Adopting agile in organizations usually impacts the role and activities of project managers. Scrum offers the possibility for project managers to become Scrum masters or product owners. Project managers can also adopt their way of working and the things they do to work together with Scrum masters and agile teams.
Jim Bird wrote the blog post agile – what’s a manager to do? in which he discusses how agile projects can be managed and the role of project management when working with agile teams. He explains the view of Scrum on project management and managers:
“In Scrum (which is what most people mean when they say Agile today), there is no place for project managers at all: responsibilities for management are spread across the Product Owner, the Scrum Master and the development team.”
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“The best architectures, requirements, and designs emerge from self-organizing teams”, the Agile Manifesto announces. This raises a few questions: What are self-organizing teams? Why do we need them? What difference do self-organizing teams make? How can we support self-organization? Could there be any way to help this special kind of teamwork to emerge?
Surprisingly, there is relatively little material on what self-organizing teams are about and how to support them effectively. Organizational development consultant Sigi Kaltenecker and agile coach Peter Hundermark are writing a short book “Leading Self-organizing Teams” to be published by InfoQ later in 2014.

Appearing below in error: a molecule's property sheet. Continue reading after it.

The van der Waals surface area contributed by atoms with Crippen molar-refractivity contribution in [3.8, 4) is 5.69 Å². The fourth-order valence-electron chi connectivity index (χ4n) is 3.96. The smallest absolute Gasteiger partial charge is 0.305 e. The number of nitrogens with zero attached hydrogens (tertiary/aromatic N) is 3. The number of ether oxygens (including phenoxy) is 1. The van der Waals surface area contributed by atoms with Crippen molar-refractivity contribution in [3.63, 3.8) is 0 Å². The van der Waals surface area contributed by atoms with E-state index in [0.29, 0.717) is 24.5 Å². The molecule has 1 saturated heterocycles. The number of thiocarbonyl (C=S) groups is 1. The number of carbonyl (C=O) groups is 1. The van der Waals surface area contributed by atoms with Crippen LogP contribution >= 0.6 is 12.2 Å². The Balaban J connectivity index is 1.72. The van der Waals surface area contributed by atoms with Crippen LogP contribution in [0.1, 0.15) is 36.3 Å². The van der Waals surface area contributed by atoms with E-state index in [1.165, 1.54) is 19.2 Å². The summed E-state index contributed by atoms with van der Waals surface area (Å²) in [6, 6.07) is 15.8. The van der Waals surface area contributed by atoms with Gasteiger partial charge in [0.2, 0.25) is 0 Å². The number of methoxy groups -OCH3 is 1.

This is the third and final article that will connect readers with the topic. The series began with “what are self-organizing teams?” and continued with “why do we need self-organizing teams?”. The current article takes on the topic of what it means to lead a self-organizing team and thus provides an introduction to the rest of the material in the mini-book. Read more of the article here.
The past decade has seen the rise of Agile development, leading to a significant change in the way software is created, released, and accepted in the marketplace. Today’s software organizations are more nimble and more receptive to end-user feedback than ever before. In the market, there is healthy competition amongst players with a true drive for the “survival of the fittest.”
While internal challenges continue around team and project management, largely speaking, the industry has embraced the agile implementation fairly well. A survey conducted in late 2012 and early 2013 asked how Agile organizations claiming to be agile truly are, and of the five points they were evaluated on, most organizations fared well with the criteria.
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Management can get the feeling of losing control when their enterprise adopts agile and starts deploying self-organizing teams. Procedures, review boards and consultation bodies can become superfluous when switching to an agile approach, but they may not realize that, says Marcel Heijmans. Trying to regain control with additional planning can make things worse, causing “death by planning”.
Marcel Heijmans, an independent software engineer operating under the name Mnemonics, will give the presentation death by planning at the Agile and Software Architecture Symposium 2014; a 1 day conference in the Netherlands where software architects, developers, requirements engineers and information analysts meet to share knowledge about software architecture.
InfoQ interviewed Marcel about planning agile projects, scaling agile, the role of architecture in agile adoption and practices for enterprises that want to do smaller and more frequent deliveries. To read his interview, click here.